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Surma warrior with AK-47 near Turgit - Ethiopia

The classic way for the Surma / Suri: naked, with just a piece of tissu on the back, with a Kalashnikov. First , you feel uncomfortable when you see them, then it becomes easy to live!

Surma are not circumcised, so they are very curious about the ethiopians from Addis for example who are cut. My guide told me that when he fist came in Turgit, he could not take a shower without having 50 people watching at him!

Big ads campains for circumcision are made around Gambella as it seems that it helps to prevent from Aids.

Body paintings are central in the culture of the Omo Valley ethnic groups, in Ethiopia, like the Suri or the Mursi. These paintings made with clay and water, by sliding the fingers on the body, do not only have a decorative purpose. Indeed in these cultures body paintings have a social role and are part of several rituals. The first periods of a girl, the birth of the first child for a woman, the death or a disease of a family member, or the killing of an enemy are circumstances justifying the decoration of the body with paintings. Forms and colours of body paintings in the culture of the tribes of the Omo Valley have a specific meaning. For instance, white color is related to the action of herding cattle. Surma sheperds fully coat themselves with white in order to locate each other from far distances.

Body paintings are especially made during the long periods spent in the camps where the cattle is kept by young men and women. These camps are located far away from the village and the pratice of body painting is an informal and play event seen as an expression of liberty and independance for these young people.

Surma or Suri (as they call themselves) are sedentary pastoral people living in south west of Ethiopia, on the western bank of the Omo river. These breeders tribal groups have a cattle-centred culture. They breed their cattle, mostly cows, on their traditional lands, located in the Omo Valley. The economy of the Suri is based on breeding and agriculture. They grow cabbage, beans, yams, tobacco and coffee. Cows are tremendously important in Suri culture. They do not see cattle simply as a material asset but as a life-sustaining and meaningful companion. Suri even sing songs for them and make fires to warm them. These cows are not bred for their meat and are usually not killed unless they are needed for ceremonial purposes. The Surmas very rarely eat the meat of their cows, they actually breed them for their milk and their blood, which they both drink. Cows also have a social and symbolic meaning in Suri’s society. Suri men are judged on how much cattle they own. In desperate times, Suri men can risk their lives to steal cattle from other tribes.The average male in the Suri tribe owns from 30 to 40 cows. Every young male is named after their cattle, which they have to look after since the age of 8. Men are not allowed to marry until they own 60 cows. Cows are given to the bride’s family after the wedding ceremony.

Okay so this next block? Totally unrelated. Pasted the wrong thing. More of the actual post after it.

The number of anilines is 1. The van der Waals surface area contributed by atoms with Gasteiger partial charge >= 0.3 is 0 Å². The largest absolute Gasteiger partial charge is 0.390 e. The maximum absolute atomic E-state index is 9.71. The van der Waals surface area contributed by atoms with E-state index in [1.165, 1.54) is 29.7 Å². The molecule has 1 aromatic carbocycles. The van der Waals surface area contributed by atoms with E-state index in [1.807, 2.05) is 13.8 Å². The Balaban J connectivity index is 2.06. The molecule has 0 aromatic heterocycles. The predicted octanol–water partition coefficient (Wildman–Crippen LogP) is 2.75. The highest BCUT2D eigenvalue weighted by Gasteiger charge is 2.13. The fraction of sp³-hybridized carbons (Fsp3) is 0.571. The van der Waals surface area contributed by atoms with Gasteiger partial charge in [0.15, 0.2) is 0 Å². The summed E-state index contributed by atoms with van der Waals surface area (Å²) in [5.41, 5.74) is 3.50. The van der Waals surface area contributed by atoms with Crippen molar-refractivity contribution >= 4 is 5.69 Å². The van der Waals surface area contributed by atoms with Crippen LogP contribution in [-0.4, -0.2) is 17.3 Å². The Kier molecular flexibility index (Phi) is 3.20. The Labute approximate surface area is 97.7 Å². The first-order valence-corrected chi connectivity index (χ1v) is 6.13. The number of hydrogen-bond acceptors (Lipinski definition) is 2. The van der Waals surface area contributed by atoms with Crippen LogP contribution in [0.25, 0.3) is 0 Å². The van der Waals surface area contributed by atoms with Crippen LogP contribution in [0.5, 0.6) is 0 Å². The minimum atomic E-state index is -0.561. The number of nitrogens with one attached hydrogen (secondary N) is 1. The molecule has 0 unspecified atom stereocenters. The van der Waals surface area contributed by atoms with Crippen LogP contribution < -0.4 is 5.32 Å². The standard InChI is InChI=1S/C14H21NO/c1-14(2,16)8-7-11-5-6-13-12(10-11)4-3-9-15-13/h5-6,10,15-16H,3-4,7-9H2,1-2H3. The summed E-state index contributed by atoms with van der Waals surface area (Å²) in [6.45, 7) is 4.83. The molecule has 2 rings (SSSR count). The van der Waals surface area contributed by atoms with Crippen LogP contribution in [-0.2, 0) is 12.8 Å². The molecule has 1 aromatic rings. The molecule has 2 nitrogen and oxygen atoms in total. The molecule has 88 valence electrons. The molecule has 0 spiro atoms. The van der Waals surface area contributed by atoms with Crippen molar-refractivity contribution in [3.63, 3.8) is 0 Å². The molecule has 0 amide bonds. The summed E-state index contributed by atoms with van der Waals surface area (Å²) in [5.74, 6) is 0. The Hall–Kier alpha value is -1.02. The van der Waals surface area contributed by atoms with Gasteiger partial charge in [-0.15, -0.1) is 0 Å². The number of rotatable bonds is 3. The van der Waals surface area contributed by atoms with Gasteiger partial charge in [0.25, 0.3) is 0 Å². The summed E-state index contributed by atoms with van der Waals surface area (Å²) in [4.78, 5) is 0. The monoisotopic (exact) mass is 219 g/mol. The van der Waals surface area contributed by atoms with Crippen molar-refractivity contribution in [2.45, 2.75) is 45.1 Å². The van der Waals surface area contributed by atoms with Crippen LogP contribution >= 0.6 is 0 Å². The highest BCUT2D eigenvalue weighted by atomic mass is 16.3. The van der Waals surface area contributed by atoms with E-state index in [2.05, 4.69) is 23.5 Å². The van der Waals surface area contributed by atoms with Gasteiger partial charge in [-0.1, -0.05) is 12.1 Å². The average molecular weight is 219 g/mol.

This central role of the cow in their way of life accounts for the fierce independance they want to preserve and explains their warlike culture. Indeed, it’s quite common to see men and even women carrying weapons which are part of the daily life. Their remote homeland has always been a place of traditional rivalries with the neighbouring tribes such as the Bume (Nyangatom) or the Toposa. who regurlarly team up to raid the Suri’s cattle. These fights, and even sometimes battles, have become quite bloody since automatic firearms like AK-47 have become available from the parties in the Sudanese Civil War. This conflict has pushed neighboring tribes into Suri’s land and is a constant competition to keep and protect their territory and their cattle. Gun battles are more common during the dry season, because around that time the Suri move their cattle down south to find new ground.

The 40 to 1,000 inhabitants villages of the Surmas, are led by a ritual chief known as the Komoru, dressed in colourful robes and wearing a crown of baboon fur. Village life is largely communal, sharing the produce of the cattle (milk and blood). Decisions of the village are taken by the men in an assembly. These debates are led by the Komoru, who are merely the most respected elder in a village even if they can be removed.

Although their traditional remoteness and autarky is threathened, only few Surma are familiar with Amharic, the official language of Ethiopia, and their literacy level is very low.


© Eric Lafforgue

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Taken on July 3, 2010